Tag Archives: Alec Finlay

Setting out


I recently spent a week in Perthshire with Alec Finlay, the first big trip of our project The Road North. We stayed in Acharn, on the south shore of Loch Tay, and Dunira, between Comrie and St Fillans. From Acharn, guided by Basho (and assisted by amongst others The Modern Antiquarian) we travelled to Aberfeldy, Weem, Fortingall, Glen Lyon and Schiehallion; from Dunira we went to Dalchonzie, Dundurn, Glen Lednock, Dunkeld and Birnam. Alec’s father lived at Dunira in the 1950s, and we found his shepherd’s cottage there, smartened up as a hunting-lodge; his poem ‘Dalchonzie’ features “the railway” and “the mill”, and we found both, and though neither now run, the mill-building has been renovated as a self-catering cottage.

The weather was very kind to us; there was sun and little wind at Schiehallion’s summit, we river-bathed a couple of times, and both came back more tanned than weather-beaten, though did suffer from the midges. My only soaking was at the top of Birnam Hill, after a steep, clammy and midgey climb through the woods, so the rain wasn’t so unwelcome. We’re currently writing up the trip for the blog, and in the longer term will write a renga / word-map / skyline poem for each location.

Next stop is Argyll in a fortnight – Crinan, Dunadd, Kilmartin, Luing, Dunstaffnage – mostly places new to me.

The Road North

A project I’ll run with poet, publisher and artist Alec Finlay has been awarded funding from Creative Scotland’s Vital Spark awards. The Road North is a ‘translation’ of the Japanese classic Oku no Hosomichi by the poet Basho, in which he recounts a journey made in 1689 with his friend and fellow-poet Sora. They travelled north from the capital Edo (now Tokyo), heading into the mountains and across to the west coast. On their way they called on friends and visited sites famous from poetry and history, or for their beauty.

Basho’s book is written in 53 ‘stations’ or chapters, and for each of these we’ll find an equivalent place in Scotland. Basho describes mountains, waterfalls, famous trees, ruined castles, harbour-towns and rural villages, so there are plenty of equivalents for us to choose from! Ben Dorain definitely reminds me of Mount Fuji.

Our road north – with many detours – will take us from Edinburgh to Inverness, west to Skye, and south again to Argyll and Galloway. Unlike Basho, we have modern methods of transport at our disposal, so rather than a single continuous journey we’ll make a series of shorter journeys to our various ‘stations’.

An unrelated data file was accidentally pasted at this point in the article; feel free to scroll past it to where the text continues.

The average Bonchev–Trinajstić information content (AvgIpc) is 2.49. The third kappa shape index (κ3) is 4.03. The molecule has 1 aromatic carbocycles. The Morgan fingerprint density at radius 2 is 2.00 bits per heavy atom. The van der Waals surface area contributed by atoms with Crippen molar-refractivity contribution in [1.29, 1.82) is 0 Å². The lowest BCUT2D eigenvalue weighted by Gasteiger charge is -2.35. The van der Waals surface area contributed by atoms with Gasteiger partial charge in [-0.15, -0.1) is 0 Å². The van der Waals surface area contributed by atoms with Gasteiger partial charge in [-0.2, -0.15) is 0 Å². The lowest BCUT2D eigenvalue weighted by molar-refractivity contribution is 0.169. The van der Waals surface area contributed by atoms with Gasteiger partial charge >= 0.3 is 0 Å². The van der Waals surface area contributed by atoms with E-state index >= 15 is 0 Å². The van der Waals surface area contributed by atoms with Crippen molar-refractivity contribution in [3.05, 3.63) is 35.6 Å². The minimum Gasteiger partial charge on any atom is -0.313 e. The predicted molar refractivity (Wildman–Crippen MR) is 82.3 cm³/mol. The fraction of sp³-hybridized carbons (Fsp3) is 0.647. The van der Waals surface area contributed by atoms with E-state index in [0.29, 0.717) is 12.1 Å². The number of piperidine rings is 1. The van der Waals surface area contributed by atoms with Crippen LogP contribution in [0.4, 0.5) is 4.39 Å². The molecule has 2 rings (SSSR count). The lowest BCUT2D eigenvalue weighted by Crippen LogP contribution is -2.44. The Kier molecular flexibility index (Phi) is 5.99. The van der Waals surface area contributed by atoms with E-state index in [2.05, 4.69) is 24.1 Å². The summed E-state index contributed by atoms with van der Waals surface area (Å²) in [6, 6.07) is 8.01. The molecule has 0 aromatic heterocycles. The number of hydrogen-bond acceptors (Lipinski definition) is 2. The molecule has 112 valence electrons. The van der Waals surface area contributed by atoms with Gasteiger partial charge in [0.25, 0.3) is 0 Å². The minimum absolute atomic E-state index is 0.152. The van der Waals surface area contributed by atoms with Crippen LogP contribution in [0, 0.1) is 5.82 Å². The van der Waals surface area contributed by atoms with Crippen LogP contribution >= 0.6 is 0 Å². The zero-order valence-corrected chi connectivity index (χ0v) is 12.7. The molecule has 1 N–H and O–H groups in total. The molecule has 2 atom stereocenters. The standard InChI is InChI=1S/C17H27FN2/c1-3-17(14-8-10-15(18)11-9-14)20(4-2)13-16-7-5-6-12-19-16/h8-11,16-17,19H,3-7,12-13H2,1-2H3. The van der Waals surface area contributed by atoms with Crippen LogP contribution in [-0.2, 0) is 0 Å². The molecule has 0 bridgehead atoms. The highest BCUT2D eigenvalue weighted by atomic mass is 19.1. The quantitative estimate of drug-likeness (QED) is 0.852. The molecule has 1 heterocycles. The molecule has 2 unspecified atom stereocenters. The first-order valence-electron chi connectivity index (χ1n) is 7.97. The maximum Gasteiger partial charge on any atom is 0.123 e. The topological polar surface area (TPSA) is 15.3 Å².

For each ‘station’ we’ll write a ‘renga’, or verse-chain. This Japanese form is usually composed communally, and Basho and Sora wrote renga as they travelled, though these aren’t included in the book. We’ll write together, with writers and others we visit and meet on the way, and we’ll also draw on ‘found’ material we pick up on the way – signs, inscriptions, conversations – as well as drawing on information available on websites such as flickr.

The renga will be made available via a website, each presented visually as a word-map, in the form of a skyline taken from that location, and as an audio file. The audio version will also be available in situ, using QR technology. Working in partnership with local organisations and landowners, we’ll leave a plaque which, when read with a QR reader on a mobile phone, will take you to the relevant webpage. It’s all new to me, but Alec has developed this form of what one might call site-specific publication in the Peak District.

We’re planning to start our journeys in mid-May. Basho and Sora set out on the 16th, so we’ll do likewise, and hope the cold winter means the cherry blossom is still around then.

mesostic interleaved

Last week the book mesostic interleaved was launched at the University of Edinburgh Library and the Ingleby Gallery, Edinburgh. Conceived and co-published by Alec Finlay, it features 100 poems on authors held in the university library. I contributed a number of poems, on favourite authors like James Hogg and Thomas Mann, and on others I had to do a bit of research on before I could start anything, like the pioneering 18th century vet George Stubbs, or the 17th century scientist and Catholic theologian Anastasius Kircher. mesostic interleaved – book & bookmarks
The book is as minimal as a white cube gallery, with its texts carefully placed bottom of each page. At the top the poem is printed again, this time in barcode. The poems have also been published as bookmarks which, so I’m told, will be distributed, or leaked, slowly and randomly, by the university library. They’re also attached to the new, nattily coloured shelf-ends within the library.

Copies are available at Alec’s website.